SA’s ‘moral voice’ is a cry­ing sham

CityPress - - Voices & Careers - Howard Var­ney voices@ city­press. co. za

In 2009, South Africa was faced with a choice be­tween ap­peas­ing the po­lit­i­cal elites of Africa or abid­ing by its own law and Con­sti­tu­tion. This choice had to be made fol­low­ing a de­ci­sion taken at an African Union (AU) assem­bly to with­hold co­op­er­a­tion from the In­ter­na­tional Crim­i­nal Court (ICC) in re­spect of ex­e­cut­ing the ar­rest war­rant for Su­danese pres­i­dent Omar al-Bashir.

As a re­spon­si­ble mem­ber of the com­mu­nity of na­tions, South Africa chose to re­spect its in­ter­na­tional treaty obli­ga­tions. A gov­ern­ment spokesper­son an­nounced that while South Africa had reser­va­tions about the pur­suit of the case against al-Bashir, he would be ar­rested if he en­tered South African ter­ri­tory. The same spokesper­son said his gov­ern­ment would not act “out­side the frame­work of the law”.

This month, South Africa was faced with a sim­i­lar choice. This time around, rather than of­fend the big men of Africa, our gov­ern­ment chose to trash our Con­sti­tu­tion and the rule of law – the very fab­ric of our post-apartheid demo­cratic or­der.

While pro­mot­ing im­punity at the con­ti­nen­tal level is sim­ply busi­ness as usual, do­mes­ti­cally the wil­ful dis­re­gard of a court or­der has se­ri­ous ram­i­fi­ca­tions for our con­sti­tu­tional or­der. Although court or­ders have been qui­etly ig­nored be­fore, this would be the clear­est ex­am­ple of open de­fi­ance of the courts by the ex­ec­u­tive. Gov­ern­ment is in ef­fect say­ing it is above the law. If the courts can no longer act as a check on the abuse of power by the ex­ec­u­tive, then it calls into ques­tion the very in­tegrity of the Con­sti­tu­tion it­self.

If cen­tral gov­ern­ment in­structed or­gans of state or of­fi­cials to dis­obey a court or­der, this con­sti­tutes a se­ri­ous threat to the doc­trine of sep­a­ra­tion of pow­ers. Un­der the Con­sti­tu­tion, the ju­di­ciary stands as an equal part­ner with the leg­is­la­ture and the ex­ec­u­tive. How­ever, it re­lies on the other branches of gov­ern­ment to ef­fect its or­ders.

If the ju­di­ciary is to be an ef­fec­tive guardian of the Con­sti­tu­tion and the Bill of Rights, its moral au­thor­ity must be re­spected. When the courts can­not stand be­tween the pow­er­ful and the pow­er­less, we are fac­ing a grave con­sti­tu­tional cri­sis. Should lawyers con­tinue to bring cases be­fore the courts when there is no guar­an­tee that the state will com­ply with court or­ders? Should judges con­tinue to serve on the Bench when they know gov­ern­ment will openly defy their or­ders? In­deed, judges will now have to con­sider whether their oaths of of­fice re­quire them to step down from the Bench.

The usual and shrill jus­ti­fi­ca­tions are trot­ted out by the rul­ing party for the break­ing of our le­gal obli­ga­tions. If Western lead­ers are not pros­e­cuted for das­tardly deeds, why should African lead­ers have to face jus­tice? This con­ve­niently over­looks the facts. Aside from one case, all the ICC cases have arisen as a re­sult of re­quests for ac­tion from African states them­selves or from the UN Se­cu­rity Coun­cil.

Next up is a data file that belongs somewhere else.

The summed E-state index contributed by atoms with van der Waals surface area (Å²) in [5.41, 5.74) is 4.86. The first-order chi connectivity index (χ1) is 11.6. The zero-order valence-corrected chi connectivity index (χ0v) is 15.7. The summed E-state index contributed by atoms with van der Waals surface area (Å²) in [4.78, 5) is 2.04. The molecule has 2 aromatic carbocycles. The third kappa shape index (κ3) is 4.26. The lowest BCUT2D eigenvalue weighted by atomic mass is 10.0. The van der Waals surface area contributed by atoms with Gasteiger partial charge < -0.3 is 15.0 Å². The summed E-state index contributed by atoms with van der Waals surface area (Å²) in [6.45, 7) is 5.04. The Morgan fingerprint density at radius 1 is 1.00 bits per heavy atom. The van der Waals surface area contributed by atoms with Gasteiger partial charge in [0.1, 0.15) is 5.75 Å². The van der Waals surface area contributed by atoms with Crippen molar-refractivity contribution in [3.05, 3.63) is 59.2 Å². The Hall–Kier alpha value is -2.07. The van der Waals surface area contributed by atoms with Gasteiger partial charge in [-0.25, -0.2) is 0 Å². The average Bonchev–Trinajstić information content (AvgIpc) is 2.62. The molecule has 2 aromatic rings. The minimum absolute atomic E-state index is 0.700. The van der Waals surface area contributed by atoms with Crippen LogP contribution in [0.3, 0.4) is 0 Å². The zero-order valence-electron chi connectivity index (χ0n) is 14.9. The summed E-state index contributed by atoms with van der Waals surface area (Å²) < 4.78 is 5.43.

There can be lit­tle doubt South Africa is ex­pe­ri­enc­ing one of the most shame­ful pe­ri­ods in its history. We are no longer a bea­con of hope and in­spi­ra­tion to the world. Of all na­tions, we were ex­pected to side with vic­tims of mass mur­der, rape, mu­ti­la­tion and tor­ture – not with their per­se­cu­tors. South Africa can no longer be counted on to stand up for the op­pressed and vic­tims of mass atroc­i­ties.

How­ever, we can be counted upon to side with those ac­cused of per­pe­trat­ing geno­cide and crimes against hu­man­ity.

Since South Africa does not con­sider it­self bound by the treaties it rat­i­fies, and is will­ing to break in­ter­na­tional law to serve nar­row geopo­lit­i­cal in­ter­ests, it poses a se­ri­ous threat to the cre­ation of a vi­able sys­tem of in­ter­na­tional jus­tice. In short, we are well on the road to be­com­ing a rogue state.

South Africa played a pi­o­neer­ing role in the es­tab­lish­ment of the ICC and was one of the first coun­tries to rat­ify the court’s en­abling Rome Statute and in­cor­po­rate it into do­mes­tic law. How­ever, the brazen flout­ing of the Rome Statute by South Africa now serves to un­der­mine the en­tire pro­ject of in­ter­na­tional crim­i­nal jus­tice.

Since South Africa has no in­ten­tion to hon­our its obli­ga­tions un­der the Rome Statute, it has no busi­ness be­ing part of the com­mu­nity of na­tions seek­ing to end im­punity for crimes that threaten the peace and se­cu­rity of the world. Re­main­ing a state party to the statute is to per­pet­u­ate a sham. Var­ney works with the In­ter­na­tional Cen­tre for

Tran­si­tional Jus­tice

Should SA stop be­ing party to the

Rome Statute?

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